Like many hon. Members, I had the experience of attending a school nativity play last week. It was at Killermont primary school in my constituency and it was delightful. It brings home the spirit of Christmas, which is an especially exciting time for children.

However, it is important to remember that, behind the fairy lights, Christmas carols and jubilation, many people carry great worries—especially financial worries in the current economic climate—on their shoulders at this time of year. It is especially galling when Government incompetence causes those financial worries. I know that most Members of Parliament encounter many Child Support Agency cases in which the CSA has been unable to enforce judgments and make parents who do not have care of their children pay for their maintenance.

Recently, I came across a case in which the ex-husband had made significant maintenance payments because he earned a good salary, but my constituent was left on benefits and did not know that the payments were being made. That went on for several years, and she found out only through a freedom of information request. If she could have got the payments to which she was entitled for her and her children, she would have been in a position to take on part-time work and make pension contributions, and her financial situation would be entirely different. That is an example of the appalling mess into which the CSA gets.

Another example of Government incompetence is the tax credit system. My constituent Mr. MacMillan did not confirm his income in time and consequently was presented with a bill for more than £8,000 to repay. Suddenly getting a letter through the door demanding such a sum is terrifying for people on tax credits. The figure has thankfully been reduced to £4,000, but it is still a significant sum. Let us remember that my constituent was entitled to the money, and that the position arose because of one error of not confirming his income in time. That is an incredibly harsh way in which to treat individuals, especially when the tax credit system gets so many things wrong through overpayments or underpayments. I have lost count of the constituents who tell me that they wish they had never applied for tax credits.

Kaupthing Isle of Man is another financial issue that worries many constituents. Many had invested, sometimes through UK companies, and had no idea that their money had been taken offshore, but they now stand to lose significant sums. On 13 November, the Leader of the House said:

“I shall raise it with my colleagues in the Treasury to establish whether a written ministerial statement is necessary in respect of those with deposits in Isle of Man financial institutions.”—[Official Report, 13 November 2008; Vol. 482 c. 962.]

No written statement has yet been made, so I wonder whether the Deputy Leader of the House will give us an update when he sums up. Will there be a Treasury statement? What are the Government doing to press the Icelandic Government to honour their commitments and compensate those who are affected?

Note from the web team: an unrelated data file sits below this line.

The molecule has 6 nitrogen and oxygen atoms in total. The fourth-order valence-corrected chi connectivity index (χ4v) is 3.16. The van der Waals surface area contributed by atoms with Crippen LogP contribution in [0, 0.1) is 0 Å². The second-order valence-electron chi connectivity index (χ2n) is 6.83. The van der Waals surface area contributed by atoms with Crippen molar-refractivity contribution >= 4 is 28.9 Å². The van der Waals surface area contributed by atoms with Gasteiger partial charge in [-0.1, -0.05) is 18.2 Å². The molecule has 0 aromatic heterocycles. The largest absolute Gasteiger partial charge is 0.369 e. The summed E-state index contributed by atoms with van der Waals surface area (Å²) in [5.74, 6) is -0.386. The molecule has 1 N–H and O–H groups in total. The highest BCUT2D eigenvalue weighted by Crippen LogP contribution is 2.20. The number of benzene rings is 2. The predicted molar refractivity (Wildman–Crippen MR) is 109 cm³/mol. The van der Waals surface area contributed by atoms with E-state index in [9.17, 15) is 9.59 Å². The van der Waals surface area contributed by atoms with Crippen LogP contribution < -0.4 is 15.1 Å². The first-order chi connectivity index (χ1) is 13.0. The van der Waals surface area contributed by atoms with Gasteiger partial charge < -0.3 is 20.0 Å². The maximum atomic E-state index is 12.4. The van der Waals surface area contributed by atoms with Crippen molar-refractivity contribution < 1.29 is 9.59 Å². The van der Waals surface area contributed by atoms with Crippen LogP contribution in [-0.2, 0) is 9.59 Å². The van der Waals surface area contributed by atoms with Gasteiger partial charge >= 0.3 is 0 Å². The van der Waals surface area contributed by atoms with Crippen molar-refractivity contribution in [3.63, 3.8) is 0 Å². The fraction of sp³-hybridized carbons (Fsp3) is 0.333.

In Treasury questions, I raised the depressing issue of unemployment and the 85 jobs going from Flexible Ducting in my constituency. Woolworths also employs more than 30 people in Kirkintilloch in my constituency. The Government could take a leaf out of President-elect Obama’s book, by investing in a green jobs revolution. They should also put much more investment into installation for homes, which would cut energy bills and help people to save money. We need to use this opportunity to create those jobs and help people to cut their bills.

It is not only the national Government who should be making their mark; it is local government as well, as my hon. Friend the Member for Sutton and Cheam (Mr. Burstow) pointed out. His council—along with Islington and, I am sure, others as well—has reduced the payment times for small and medium-sized businesses in its area to just 10 days. I very much hope that my local council will adopt such a policy. Indeed, I wrote to it earlier this month asking it to do so, but sadly there has been no response so far. The urgency of the situation means that action is required now from local authorities, and I hope that East Dunbartonshire council will act to do this. Other councils have shown that it is possible, and it is an essential way of assisting businesses during the economic downturn.

I want to turn to an issue of great concern to a particular town in my constituency. The Low Moss area of Bishopbriggs, one of the biggest towns in my constituency, was chosen as a temporary site for a prison more than 40 years ago. The term “ temporary” is an interesting one because, 40 years later, the prison is still there. Recently, against the wishes of the local community and the local council, the Scottish Government decided to build a new prison facility there. Despite the fact that it has been called Low Moss prison for 40 years, we have now discovered that, to add insult to injury, the Scottish Government and the Scottish Prison Service are now planning to call the new facility Bishopbriggs prison. Indeed, they have confirmed to me in writing that HMP Bishopbriggs is its working title. No reason has been given for this change.